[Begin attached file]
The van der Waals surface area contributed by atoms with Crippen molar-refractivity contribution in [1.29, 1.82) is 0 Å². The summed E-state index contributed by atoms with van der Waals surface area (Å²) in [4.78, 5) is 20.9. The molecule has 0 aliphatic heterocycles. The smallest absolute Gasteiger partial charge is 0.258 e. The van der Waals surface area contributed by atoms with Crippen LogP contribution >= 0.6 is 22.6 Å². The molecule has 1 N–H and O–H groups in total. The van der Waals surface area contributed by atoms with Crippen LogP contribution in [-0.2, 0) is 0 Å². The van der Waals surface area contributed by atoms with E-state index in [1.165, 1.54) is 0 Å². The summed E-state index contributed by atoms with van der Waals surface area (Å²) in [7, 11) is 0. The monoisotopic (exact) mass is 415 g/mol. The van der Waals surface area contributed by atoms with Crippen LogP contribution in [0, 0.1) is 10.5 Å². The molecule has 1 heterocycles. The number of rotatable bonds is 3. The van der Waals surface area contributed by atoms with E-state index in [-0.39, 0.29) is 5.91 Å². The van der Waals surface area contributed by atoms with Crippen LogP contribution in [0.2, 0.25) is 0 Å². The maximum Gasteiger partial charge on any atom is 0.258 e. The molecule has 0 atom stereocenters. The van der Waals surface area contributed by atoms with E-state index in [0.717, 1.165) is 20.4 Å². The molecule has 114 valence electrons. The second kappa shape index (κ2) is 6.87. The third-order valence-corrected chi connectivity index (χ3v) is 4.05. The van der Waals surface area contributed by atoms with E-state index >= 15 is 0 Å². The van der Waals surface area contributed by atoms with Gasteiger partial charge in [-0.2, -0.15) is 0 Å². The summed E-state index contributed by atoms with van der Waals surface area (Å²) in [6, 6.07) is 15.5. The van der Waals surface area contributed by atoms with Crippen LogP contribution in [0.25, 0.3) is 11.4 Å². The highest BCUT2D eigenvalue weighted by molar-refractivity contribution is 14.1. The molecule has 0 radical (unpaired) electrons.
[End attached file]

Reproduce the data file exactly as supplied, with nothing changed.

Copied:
The van der Waals surface area contributed by atoms with Crippen molar-refractivity contribution in [1.29, 1.82) is 0 Å². The summed E-state index contributed by atoms with van der Waals surface area (Å²) in [4.78, 5) is 20.9. The molecule has 0 aliphatic heterocycles. The smallest absolute Gasteiger partial charge is 0.258 e. The van der Waals surface area contributed by atoms with Crippen LogP contribution >= 0.6 is 22.6 Å². The molecule has 1 N–H and O–H groups in total. The van der Waals surface area contributed by atoms with Crippen LogP contribution in [-0.2, 0) is 0 Å². The van der Waals surface area contributed by atoms with E-state index in [1.165, 1.54) is 0 Å². The summed E-state index contributed by atoms with van der Waals surface area (Å²) in [7, 11) is 0. The monoisotopic (exact) mass is 415 g/mol. The van der Waals surface area contributed by atoms with Crippen LogP contribution in [0, 0.1) is 10.5 Å². The molecule has 1 heterocycles. The number of rotatable bonds is 3. The van der Waals surface area contributed by atoms with E-state index in [-0.39, 0.29) is 5.91 Å². The van der Waals surface area contributed by atoms with Crippen LogP contribution in [0.2, 0.25) is 0 Å². The maximum Gasteiger partial charge on any atom is 0.258 e. The molecule has 0 atom stereocenters. The van der Waals surface area contributed by atoms with E-state index in [0.717, 1.165) is 20.4 Å². The molecule has 114 valence electrons. The second kappa shape index (κ2) is 6.87. The third-order valence-corrected chi connectivity index (χ3v) is 4.05. The van der Waals surface area contributed by atoms with E-state index >= 15 is 0 Å². The van der Waals surface area contributed by atoms with Gasteiger partial charge in [-0.2, -0.15) is 0 Å². The summed E-state index contributed by atoms with van der Waals surface area (Å²) in [6, 6.07) is 15.5. The van der Waals surface area contributed by atoms with Crippen LogP contribution in [0.25, 0.3) is 11.4 Å². The highest BCUT2D eigenvalue weighted by molar-refractivity contribution is 14.1. The molecule has 0 radical (unpaired) electrons.